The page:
How to Photograph Whales and Other Elusive Wildlife
In most DSLR cameras there are 4 popular modes where exposure decisions are either fully or partially made for you by the computer in the camera. Those 4 modes are…
Full Auto – Green: where the camera chooses everything for you. You will certainly make a picture, but usually not with the best results possible.
‘P’ or the Program mode: where the camera chooses the exposure for you. Your camera will set the shutter speed and the lens f/stop to make a picture and this is a good all-around mode in which to shoot for everyday photography.
‘Tv’ or ‘S’ is for Time Value or Shutter mode: where you set the shutter speed and the camera assists by selecting the lens aperture appropriately to make a good exposure. A fast shutter speed can be a good option for freezing action to reduce motion blur when shooting moving subjects.
‘A’ or Aperture value: where you choose the lens f/stop or Aperture and the camera assists by selecting the appropriate shutter speed (time) to collect light to make a good exposure. Aperture mode is best for doing still life, portraits and for those times when you want or need to control the depth of field or the selective focus in a scene.
Tricking your camera
There is a fifth way where you can trick most new DSLR cameras to assist with the exposure, which can help you make your best shot.
The Manual mode is usually where you make ALL of the exposure decisions in your camera, including the light sensitivity or ISO. By setting the ISO to Auto you can force your camera to assist with the exposure based on your Shutter and Aperture settings and on the available light in the scene. In Manual mode you can set the shutter speed, to freeze the motion as desired, and set the lens aperture to get the selective focus or depth of field that you want all while letting the camera figure out the proper ISO to make a good exposure.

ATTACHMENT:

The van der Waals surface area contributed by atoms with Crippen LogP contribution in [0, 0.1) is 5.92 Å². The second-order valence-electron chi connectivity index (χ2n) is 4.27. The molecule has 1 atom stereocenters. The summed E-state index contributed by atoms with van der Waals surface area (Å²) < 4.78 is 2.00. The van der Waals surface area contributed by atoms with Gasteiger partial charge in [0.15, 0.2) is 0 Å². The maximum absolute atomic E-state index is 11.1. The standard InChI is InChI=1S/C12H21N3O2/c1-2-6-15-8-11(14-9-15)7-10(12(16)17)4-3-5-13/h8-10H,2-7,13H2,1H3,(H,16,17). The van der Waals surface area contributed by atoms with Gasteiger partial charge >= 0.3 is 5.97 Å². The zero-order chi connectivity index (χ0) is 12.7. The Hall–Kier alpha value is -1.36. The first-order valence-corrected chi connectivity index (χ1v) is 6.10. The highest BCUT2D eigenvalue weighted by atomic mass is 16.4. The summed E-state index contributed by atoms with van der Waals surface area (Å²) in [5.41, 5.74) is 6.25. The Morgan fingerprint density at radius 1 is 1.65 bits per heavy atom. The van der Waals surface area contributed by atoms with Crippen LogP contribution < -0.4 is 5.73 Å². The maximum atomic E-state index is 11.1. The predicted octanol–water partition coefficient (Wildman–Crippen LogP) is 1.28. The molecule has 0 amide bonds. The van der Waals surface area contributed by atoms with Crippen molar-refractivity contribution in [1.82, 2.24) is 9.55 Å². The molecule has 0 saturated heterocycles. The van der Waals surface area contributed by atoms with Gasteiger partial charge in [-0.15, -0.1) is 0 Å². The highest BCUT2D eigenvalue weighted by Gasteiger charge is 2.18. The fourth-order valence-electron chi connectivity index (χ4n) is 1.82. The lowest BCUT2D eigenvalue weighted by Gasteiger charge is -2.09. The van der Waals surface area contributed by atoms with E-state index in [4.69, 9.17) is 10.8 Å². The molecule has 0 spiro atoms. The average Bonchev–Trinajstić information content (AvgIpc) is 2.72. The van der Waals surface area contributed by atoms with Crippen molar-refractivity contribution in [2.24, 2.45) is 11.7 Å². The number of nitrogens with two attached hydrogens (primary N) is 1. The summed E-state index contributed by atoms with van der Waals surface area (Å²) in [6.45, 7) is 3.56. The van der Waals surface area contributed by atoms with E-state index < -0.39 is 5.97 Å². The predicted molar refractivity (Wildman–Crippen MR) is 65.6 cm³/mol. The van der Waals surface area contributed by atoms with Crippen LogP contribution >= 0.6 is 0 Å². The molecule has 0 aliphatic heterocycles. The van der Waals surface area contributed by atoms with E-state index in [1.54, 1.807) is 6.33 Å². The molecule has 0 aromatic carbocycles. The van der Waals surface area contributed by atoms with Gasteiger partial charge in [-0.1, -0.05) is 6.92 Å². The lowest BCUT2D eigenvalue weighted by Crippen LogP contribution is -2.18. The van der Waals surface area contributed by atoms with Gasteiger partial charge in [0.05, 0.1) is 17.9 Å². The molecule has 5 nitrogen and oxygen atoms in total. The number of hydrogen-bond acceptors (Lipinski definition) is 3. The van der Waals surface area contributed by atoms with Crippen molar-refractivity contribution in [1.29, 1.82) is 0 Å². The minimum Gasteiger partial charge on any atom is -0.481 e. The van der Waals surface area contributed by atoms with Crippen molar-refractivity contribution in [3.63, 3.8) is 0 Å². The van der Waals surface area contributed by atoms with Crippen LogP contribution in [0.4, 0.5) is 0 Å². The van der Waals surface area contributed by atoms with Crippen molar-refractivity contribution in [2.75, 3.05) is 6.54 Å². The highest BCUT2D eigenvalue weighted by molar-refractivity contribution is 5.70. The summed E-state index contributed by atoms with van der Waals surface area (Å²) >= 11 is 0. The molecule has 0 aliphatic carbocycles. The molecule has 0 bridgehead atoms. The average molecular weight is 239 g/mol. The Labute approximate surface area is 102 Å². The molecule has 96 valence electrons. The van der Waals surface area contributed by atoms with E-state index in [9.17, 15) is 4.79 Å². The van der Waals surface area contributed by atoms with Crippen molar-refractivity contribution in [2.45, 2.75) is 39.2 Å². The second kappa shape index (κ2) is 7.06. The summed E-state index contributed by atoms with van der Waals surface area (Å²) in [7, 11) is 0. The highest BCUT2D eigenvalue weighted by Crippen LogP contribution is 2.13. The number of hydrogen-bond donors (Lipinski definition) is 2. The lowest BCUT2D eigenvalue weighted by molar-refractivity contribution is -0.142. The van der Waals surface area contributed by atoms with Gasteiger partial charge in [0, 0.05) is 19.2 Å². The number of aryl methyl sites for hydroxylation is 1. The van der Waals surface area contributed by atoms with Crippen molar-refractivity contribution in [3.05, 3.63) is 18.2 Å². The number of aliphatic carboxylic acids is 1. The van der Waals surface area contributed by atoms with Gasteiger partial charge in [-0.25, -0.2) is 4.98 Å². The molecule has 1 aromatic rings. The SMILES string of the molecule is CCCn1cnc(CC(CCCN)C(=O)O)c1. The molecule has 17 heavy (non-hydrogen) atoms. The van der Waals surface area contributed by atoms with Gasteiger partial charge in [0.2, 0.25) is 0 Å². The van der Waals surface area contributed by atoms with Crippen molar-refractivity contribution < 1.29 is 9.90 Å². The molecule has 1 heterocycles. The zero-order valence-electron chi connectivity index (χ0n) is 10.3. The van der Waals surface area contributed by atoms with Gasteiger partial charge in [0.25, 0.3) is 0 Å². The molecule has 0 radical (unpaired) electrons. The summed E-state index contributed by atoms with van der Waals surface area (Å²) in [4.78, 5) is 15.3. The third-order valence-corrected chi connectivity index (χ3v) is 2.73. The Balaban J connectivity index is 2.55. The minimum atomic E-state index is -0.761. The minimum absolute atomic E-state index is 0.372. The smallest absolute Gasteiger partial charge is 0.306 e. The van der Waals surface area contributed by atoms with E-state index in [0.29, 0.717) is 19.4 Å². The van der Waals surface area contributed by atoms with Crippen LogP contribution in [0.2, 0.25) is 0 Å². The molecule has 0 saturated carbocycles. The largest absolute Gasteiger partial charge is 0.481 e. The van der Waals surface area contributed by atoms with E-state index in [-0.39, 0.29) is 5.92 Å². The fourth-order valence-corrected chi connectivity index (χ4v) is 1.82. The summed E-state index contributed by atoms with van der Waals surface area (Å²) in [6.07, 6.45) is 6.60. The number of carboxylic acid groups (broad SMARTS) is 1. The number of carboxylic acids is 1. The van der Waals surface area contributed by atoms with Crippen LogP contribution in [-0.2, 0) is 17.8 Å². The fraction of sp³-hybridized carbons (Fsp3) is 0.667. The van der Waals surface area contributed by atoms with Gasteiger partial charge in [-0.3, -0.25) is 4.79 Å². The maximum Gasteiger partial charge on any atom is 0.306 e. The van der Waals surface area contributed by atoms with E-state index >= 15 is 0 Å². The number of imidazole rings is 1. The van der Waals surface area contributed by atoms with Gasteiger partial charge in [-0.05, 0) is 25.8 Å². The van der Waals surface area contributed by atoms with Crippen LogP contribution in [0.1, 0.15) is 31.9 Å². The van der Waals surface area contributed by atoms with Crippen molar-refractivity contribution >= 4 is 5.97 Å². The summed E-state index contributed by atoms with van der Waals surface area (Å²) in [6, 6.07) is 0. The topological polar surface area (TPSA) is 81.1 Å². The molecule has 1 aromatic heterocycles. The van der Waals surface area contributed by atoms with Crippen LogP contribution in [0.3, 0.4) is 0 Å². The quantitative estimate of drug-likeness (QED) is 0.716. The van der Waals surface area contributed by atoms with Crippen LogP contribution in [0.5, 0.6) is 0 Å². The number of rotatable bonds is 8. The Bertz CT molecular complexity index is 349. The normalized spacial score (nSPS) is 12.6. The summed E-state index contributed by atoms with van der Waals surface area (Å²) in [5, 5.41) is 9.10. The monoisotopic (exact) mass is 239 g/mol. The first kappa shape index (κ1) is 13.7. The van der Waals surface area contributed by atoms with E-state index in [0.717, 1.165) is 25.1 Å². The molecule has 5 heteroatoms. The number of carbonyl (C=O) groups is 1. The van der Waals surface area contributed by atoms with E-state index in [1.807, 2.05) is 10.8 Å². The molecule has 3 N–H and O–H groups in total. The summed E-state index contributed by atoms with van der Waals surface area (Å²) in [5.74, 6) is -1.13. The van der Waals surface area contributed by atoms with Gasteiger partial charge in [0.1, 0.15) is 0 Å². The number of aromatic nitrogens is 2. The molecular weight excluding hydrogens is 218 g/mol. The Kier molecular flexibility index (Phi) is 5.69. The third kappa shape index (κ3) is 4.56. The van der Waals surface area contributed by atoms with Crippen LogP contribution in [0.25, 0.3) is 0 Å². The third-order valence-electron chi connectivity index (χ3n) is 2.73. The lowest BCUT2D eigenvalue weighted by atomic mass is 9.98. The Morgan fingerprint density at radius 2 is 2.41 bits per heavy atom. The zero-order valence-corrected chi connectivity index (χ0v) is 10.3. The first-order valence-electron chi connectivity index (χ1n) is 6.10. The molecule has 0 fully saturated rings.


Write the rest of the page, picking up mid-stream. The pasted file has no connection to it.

Here is an example – you are going on a whale watch and want to come back with sharp images, but you are on a moving boat and the subject matter is moving as well. Here’s what you do…
Select Manual mode in your camera and set the shutter speed to a fast setting – 1/1000th to 1/2000th of a second for instance. Most lenses have a sweet spot where their sharpness is the best, usually between f/8 and f/11. Set the aperture in this range favoring f/11 to get the sharpest image from your lens and to also gain more depth of field. Next, set the ISO to ‘Auto’ and let your camera assist by adjusting the light sensitivity accordingly. These settings work best in areas with bright sunlight. In darker scenes, the ISO may be raised too high causing noise in the picture that will manifest as grain. This ‘Auto-Manual’ or ‘Manual-Auto’ technique also works well for photographing birds, surfers, and other moving subjects where you want to have the ability to control the sharpness of the image.
Give it a try the next time you are out photographing and see if it helps you to make your best shot.
— Text and photo: Michael Leonard